Is this the hack used to exploit Xbox Live accounts?
Fraud victim appears to work it out.
Last week we asked if Xbox Live had been hacked. We used the detailed account of Xbox Live fraud victim Susan Taylor to suggest that yes, it had.
After publishing the article, Eurogamer was approached by half a dozen other readers who had experienced similar exploitation on Xbox Live.
All the while, Microsoft staunchly denied any such security breach on Xbox Live.
But now we may have discovered how those Xbox Live accounts were broken into.
Eurogamer was contacted recently by "Jason", a man who claimed to know how to hack into Xbox Live accounts. He offered us an explanation via email last night. But our efforts to validate his claims were cut short by website AnalogHype, which today posted an uncannily similar "how-to", based on information provided by a source named Jason Coutee.
The same Jason? Probably.
Coutee and Eurogamer's "Jason" point the finger at Xbox.com - the website. This allows eight password attempts at a Windows Live ID before CAPTCHA is triggered - the system that presents those squiggly words. A simple password-generating script can apparently be used to exploit this system before CAPTCHA kicks in.
The Windows Live IDs come from playing Xbox 360 games online. Gather Gamertags and Google search them in the hope you'll find related email addresses. Try these as Windows Live IDs and the Xbox.com website will let you know if they're valid - "the email address or password is incorrect" - or not - "That Windows Live ID doesn't exist."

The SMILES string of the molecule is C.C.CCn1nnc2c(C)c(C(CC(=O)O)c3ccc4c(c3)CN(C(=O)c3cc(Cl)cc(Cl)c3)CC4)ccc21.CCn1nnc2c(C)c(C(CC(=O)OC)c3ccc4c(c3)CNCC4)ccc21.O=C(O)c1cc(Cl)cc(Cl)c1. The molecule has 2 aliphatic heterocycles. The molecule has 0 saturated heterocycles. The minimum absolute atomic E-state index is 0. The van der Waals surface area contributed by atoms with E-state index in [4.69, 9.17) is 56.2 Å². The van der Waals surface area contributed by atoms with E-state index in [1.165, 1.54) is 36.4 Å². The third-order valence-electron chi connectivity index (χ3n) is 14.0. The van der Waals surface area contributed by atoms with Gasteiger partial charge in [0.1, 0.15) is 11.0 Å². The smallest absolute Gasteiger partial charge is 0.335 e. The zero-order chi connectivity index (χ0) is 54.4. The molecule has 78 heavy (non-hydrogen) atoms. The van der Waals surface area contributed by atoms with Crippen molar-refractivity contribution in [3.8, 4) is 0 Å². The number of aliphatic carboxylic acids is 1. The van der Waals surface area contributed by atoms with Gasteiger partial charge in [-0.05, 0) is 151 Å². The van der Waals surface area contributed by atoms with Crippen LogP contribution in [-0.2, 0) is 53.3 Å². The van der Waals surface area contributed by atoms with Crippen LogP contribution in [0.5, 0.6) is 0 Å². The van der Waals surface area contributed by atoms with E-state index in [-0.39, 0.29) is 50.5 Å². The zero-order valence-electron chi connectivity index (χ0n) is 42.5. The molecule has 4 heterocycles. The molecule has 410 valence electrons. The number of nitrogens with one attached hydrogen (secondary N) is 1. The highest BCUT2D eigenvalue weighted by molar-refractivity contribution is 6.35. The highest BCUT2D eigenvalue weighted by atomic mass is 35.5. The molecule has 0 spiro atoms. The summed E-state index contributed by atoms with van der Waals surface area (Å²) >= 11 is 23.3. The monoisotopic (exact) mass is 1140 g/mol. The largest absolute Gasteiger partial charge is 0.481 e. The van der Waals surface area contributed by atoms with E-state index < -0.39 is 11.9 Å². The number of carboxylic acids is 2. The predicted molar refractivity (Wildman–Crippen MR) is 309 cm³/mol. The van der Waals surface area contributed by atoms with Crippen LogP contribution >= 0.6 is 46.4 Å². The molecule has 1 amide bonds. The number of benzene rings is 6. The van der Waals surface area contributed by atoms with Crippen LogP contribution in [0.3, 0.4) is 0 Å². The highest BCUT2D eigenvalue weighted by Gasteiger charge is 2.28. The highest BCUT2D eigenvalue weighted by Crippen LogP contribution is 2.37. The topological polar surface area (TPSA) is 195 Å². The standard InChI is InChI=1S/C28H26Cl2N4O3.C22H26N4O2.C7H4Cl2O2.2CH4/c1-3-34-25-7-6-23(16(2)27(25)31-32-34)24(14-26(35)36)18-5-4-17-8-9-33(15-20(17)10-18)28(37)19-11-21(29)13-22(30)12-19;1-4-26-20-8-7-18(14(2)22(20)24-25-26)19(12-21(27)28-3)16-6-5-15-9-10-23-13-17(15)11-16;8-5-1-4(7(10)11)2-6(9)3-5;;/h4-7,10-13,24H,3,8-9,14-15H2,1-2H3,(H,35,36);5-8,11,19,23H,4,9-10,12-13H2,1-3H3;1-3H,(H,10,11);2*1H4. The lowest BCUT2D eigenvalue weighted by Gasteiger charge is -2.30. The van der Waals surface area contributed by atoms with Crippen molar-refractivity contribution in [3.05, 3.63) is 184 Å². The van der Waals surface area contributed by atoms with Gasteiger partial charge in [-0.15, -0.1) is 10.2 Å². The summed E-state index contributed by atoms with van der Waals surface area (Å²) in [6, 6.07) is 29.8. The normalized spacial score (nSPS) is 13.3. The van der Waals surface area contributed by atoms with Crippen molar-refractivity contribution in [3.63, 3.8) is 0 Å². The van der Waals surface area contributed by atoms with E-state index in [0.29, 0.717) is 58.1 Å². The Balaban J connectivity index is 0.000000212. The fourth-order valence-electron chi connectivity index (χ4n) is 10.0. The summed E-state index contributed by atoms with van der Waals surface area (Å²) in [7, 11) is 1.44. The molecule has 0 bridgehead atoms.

Using these methods you can apparently brute force your way into a near-limitless supply of Xbox Live accounts and use their saved banking details to buy Microsoft Points. That's how it sounds. We haven't tested this, naturally.
Eurogamer has contacted Microsoft about this issue. Microsoft is aware of the issue and Eurogamer is waiting for a formal response.
AnalogHype says that Jason Coutee is a network infrastructure manager who had his own Xbox Live account hacked and used to fraudulently buy 8000 Microsoft Points. He called Xbox Support, who offered to freeze his account but couldn't refund him. He declined the offer and investigated himself, eventually stumbling upon the answer.
Since publishing Susan Taylor's account of Xbox Live fraud, Eurogamer has been contacted by half a dozen other people who were victims of similar exploitation. Thank you, those who have written in. And please do keep letting us know if you've had your Xbox Live account fraudulently used.